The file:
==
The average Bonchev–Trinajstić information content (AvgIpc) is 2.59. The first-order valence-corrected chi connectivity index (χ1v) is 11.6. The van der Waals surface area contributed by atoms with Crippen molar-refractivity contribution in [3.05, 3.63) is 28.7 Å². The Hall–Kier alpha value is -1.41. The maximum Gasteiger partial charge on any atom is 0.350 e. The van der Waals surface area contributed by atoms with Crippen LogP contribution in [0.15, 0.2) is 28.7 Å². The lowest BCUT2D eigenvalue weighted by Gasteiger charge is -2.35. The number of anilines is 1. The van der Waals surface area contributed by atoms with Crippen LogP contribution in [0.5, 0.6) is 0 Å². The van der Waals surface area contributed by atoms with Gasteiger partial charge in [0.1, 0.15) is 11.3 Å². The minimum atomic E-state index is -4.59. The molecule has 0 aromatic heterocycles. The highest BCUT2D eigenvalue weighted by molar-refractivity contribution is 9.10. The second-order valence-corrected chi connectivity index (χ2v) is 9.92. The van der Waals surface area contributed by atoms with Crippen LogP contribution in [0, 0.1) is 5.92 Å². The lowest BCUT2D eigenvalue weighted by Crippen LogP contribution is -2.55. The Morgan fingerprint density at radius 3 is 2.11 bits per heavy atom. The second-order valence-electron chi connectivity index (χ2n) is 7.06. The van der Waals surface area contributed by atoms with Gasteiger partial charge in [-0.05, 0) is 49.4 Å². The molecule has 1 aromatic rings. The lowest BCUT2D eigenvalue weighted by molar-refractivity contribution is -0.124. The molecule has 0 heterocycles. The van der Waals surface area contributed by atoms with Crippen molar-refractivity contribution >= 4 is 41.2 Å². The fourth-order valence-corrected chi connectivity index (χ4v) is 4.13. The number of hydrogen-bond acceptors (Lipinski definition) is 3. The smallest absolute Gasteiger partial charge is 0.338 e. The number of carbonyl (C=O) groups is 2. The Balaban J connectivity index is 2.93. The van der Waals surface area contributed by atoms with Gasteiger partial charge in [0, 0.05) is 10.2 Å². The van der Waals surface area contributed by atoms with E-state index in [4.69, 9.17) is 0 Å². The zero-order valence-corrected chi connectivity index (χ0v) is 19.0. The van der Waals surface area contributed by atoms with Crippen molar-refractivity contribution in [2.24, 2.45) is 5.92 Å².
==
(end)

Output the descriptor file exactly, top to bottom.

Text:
The average Bonchev–Trinajstić information content (AvgIpc) is 2.59. The first-order valence-corrected chi connectivity index (χ1v) is 11.6. The van der Waals surface area contributed by atoms with Crippen molar-refractivity contribution in [3.05, 3.63) is 28.7 Å². The Hall–Kier alpha value is -1.41. The maximum Gasteiger partial charge on any atom is 0.350 e. The van der Waals surface area contributed by atoms with Crippen LogP contribution in [0.15, 0.2) is 28.7 Å². The lowest BCUT2D eigenvalue weighted by Gasteiger charge is -2.35. The number of anilines is 1. The van der Waals surface area contributed by atoms with Crippen LogP contribution in [0.5, 0.6) is 0 Å². The van der Waals surface area contributed by atoms with Gasteiger partial charge in [0.1, 0.15) is 11.3 Å². The minimum atomic E-state index is -4.59. The molecule has 0 aromatic heterocycles. The highest BCUT2D eigenvalue weighted by molar-refractivity contribution is 9.10. The second-order valence-corrected chi connectivity index (χ2v) is 9.92. The van der Waals surface area contributed by atoms with Crippen LogP contribution in [0, 0.1) is 5.92 Å². The lowest BCUT2D eigenvalue weighted by Crippen LogP contribution is -2.55. The Morgan fingerprint density at radius 3 is 2.11 bits per heavy atom. The second-order valence-electron chi connectivity index (χ2n) is 7.06. The van der Waals surface area contributed by atoms with Gasteiger partial charge in [-0.05, 0) is 49.4 Å². The molecule has 1 aromatic rings. The lowest BCUT2D eigenvalue weighted by molar-refractivity contribution is -0.124. The molecule has 0 heterocycles. The van der Waals surface area contributed by atoms with Crippen molar-refractivity contribution >= 4 is 41.2 Å². The fourth-order valence-corrected chi connectivity index (χ4v) is 4.13. The number of hydrogen-bond acceptors (Lipinski definition) is 3. The smallest absolute Gasteiger partial charge is 0.338 e. The number of carbonyl (C=O) groups is 2. The Balaban J connectivity index is 2.93. The van der Waals surface area contributed by atoms with Gasteiger partial charge in [0, 0.05) is 10.2 Å². The van der Waals surface area contributed by atoms with E-state index in [4.69, 9.17) is 0 Å². The zero-order valence-corrected chi connectivity index (χ0v) is 19.0. The van der Waals surface area contributed by atoms with Crippen molar-refractivity contribution in [2.24, 2.45) is 5.92 Å².